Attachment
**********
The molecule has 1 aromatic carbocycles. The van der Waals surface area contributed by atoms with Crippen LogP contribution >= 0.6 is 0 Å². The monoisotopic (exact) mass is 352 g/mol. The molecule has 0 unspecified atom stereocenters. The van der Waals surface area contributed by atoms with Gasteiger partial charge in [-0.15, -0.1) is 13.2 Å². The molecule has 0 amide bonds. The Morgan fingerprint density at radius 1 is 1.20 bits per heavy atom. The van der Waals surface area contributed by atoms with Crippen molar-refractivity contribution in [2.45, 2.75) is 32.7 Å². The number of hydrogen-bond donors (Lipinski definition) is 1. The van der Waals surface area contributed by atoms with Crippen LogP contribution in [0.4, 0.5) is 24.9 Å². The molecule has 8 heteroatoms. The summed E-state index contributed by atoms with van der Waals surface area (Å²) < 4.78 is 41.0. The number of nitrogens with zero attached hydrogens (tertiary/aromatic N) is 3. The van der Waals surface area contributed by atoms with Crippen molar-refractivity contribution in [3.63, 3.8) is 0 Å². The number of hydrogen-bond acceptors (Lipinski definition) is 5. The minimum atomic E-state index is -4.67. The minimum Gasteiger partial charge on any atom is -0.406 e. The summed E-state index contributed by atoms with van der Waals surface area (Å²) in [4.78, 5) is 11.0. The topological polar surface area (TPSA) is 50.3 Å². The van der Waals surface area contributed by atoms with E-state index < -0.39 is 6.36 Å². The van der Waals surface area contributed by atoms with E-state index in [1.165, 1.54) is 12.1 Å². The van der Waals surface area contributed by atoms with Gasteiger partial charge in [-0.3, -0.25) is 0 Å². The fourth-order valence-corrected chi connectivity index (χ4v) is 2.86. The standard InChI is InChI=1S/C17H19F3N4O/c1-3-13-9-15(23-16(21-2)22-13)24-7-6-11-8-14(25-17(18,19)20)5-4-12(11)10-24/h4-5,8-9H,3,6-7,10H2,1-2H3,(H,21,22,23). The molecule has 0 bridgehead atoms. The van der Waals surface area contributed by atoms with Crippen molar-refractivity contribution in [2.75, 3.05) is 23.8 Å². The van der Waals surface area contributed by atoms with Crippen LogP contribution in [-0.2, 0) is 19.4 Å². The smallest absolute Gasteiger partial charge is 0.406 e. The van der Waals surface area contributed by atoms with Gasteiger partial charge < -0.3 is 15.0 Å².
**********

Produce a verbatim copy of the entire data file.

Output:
The molecule has 1 aromatic carbocycles. The van der Waals surface area contributed by atoms with Crippen LogP contribution >= 0.6 is 0 Å². The monoisotopic (exact) mass is 352 g/mol. The molecule has 0 unspecified atom stereocenters. The van der Waals surface area contributed by atoms with Gasteiger partial charge in [-0.15, -0.1) is 13.2 Å². The molecule has 0 amide bonds. The Morgan fingerprint density at radius 1 is 1.20 bits per heavy atom. The van der Waals surface area contributed by atoms with Crippen molar-refractivity contribution in [2.45, 2.75) is 32.7 Å². The number of hydrogen-bond donors (Lipinski definition) is 1. The van der Waals surface area contributed by atoms with Crippen LogP contribution in [0.4, 0.5) is 24.9 Å². The molecule has 8 heteroatoms. The summed E-state index contributed by atoms with van der Waals surface area (Å²) < 4.78 is 41.0. The number of nitrogens with zero attached hydrogens (tertiary/aromatic N) is 3. The van der Waals surface area contributed by atoms with Crippen molar-refractivity contribution in [3.63, 3.8) is 0 Å². The number of hydrogen-bond acceptors (Lipinski definition) is 5. The minimum atomic E-state index is -4.67. The minimum Gasteiger partial charge on any atom is -0.406 e. The summed E-state index contributed by atoms with van der Waals surface area (Å²) in [4.78, 5) is 11.0. The topological polar surface area (TPSA) is 50.3 Å². The van der Waals surface area contributed by atoms with E-state index < -0.39 is 6.36 Å². The van der Waals surface area contributed by atoms with E-state index in [1.165, 1.54) is 12.1 Å². The van der Waals surface area contributed by atoms with Gasteiger partial charge in [-0.3, -0.25) is 0 Å². The fourth-order valence-corrected chi connectivity index (χ4v) is 2.86. The standard InChI is InChI=1S/C17H19F3N4O/c1-3-13-9-15(23-16(21-2)22-13)24-7-6-11-8-14(25-17(18,19)20)5-4-12(11)10-24/h4-5,8-9H,3,6-7,10H2,1-2H3,(H,21,22,23). The molecule has 0 bridgehead atoms. The van der Waals surface area contributed by atoms with Crippen molar-refractivity contribution in [2.75, 3.05) is 23.8 Å². The van der Waals surface area contributed by atoms with Crippen LogP contribution in [-0.2, 0) is 19.4 Å². The smallest absolute Gasteiger partial charge is 0.406 e. The van der Waals surface area contributed by atoms with Gasteiger partial charge < -0.3 is 15.0 Å².